Dean for Academic Support, Associate Professor of American Literature & Jewish Studies
Professor Rubinstein's teaching and research interests range across American literature and culture, with a particular focus on ethnicity and immigration, as well as Jewish and Yiddish literatures.
She serves on the editorial board of Prooftexts: A Journal of Jewish Literary History and co-edited Arguing the Modern Jewish Canon: Essays on Literature and Culture in Honor of Ruth R. Wisse (Harvard U Press, 2008). Her work has appeared in American Quarterlyand Shofar: An Interdisciplinary Journal of Jewish Studies, and she is the author of Members of the Tribe: Native America in the Jewish Imagination (Wayne State University Press, 2010).
Rachel Rubinstein is currently the dean of academic support and advising.
What happens when an identity that was assumed to be singular and inherited becomes a matter of choice and self-fashioning? Jewish experiences, identities, and cultures changed dramatically after the Second World War. Today's "new Jews" can be secular or spiritual, rooted or transnational, radical or reactionary, Zionist or anti-Zionist, fans of Sacha Baron Cohen, Balkan Beat Box, or the transgender punk-klezmer group Schmekel. Jews globally are experimenting with new ways of expressing, performing, and questioning Jewishness. This course draws upon a range of well-known and less-known writers and artists as well as popular culture, film, television, history, and sociology in exploring the new Jewish identities that emerge in global postmodernity. We will explore Jewishness in relation to such topics as: visual culture and performance, ethnic and cultural revival and reclamation, race and racialization, Israel and diaspora, queer and feminist politics, new spiritual practices, and a host of other surprising, "new-ish" Jewish phenomena.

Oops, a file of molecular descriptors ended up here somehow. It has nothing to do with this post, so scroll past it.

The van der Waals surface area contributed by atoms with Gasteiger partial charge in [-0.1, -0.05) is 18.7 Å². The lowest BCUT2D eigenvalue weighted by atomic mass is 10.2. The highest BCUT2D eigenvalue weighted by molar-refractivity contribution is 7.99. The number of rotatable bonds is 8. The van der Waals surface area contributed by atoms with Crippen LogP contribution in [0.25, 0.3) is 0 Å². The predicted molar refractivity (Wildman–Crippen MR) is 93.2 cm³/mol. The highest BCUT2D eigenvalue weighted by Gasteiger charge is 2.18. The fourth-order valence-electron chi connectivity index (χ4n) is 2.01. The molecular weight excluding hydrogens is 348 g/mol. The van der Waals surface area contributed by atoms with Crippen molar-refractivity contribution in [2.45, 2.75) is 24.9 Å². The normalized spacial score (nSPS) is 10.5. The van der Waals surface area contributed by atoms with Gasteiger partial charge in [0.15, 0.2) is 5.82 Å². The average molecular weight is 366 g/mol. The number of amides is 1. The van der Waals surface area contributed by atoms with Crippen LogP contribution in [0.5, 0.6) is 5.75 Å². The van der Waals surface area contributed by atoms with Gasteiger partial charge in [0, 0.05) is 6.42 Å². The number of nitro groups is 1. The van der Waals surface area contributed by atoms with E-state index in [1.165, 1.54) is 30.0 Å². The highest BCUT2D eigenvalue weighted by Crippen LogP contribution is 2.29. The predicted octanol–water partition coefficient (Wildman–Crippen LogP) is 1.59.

This course investigates the imaginative, mythic, historical, and aesthetic meanings of "America," from its earliest incarnations through the mid-nineteenth century, and the ways in which the "national imaginary" has continually been challenged, shaped and pressured by the presence of radical and marginal groups and individuals. We will read both major and unfamiliar works of the colonial, revolutionary, early republic and antebellum years, and examine how these works embody, envision, revise, and respond to central concepts and tropes of national purpose and identity. Our conversations will address the spiritual and religious underpinnings of American nationhood; exploration, conquest, and nature; notions of individualism, progress, improvement, and success; race, ethnicity, class, and gender; alternative nationalisms and communities. This course is ideal for students seeking to ground and fortify their study of nineteenth and twentieth century American literature, history and culture.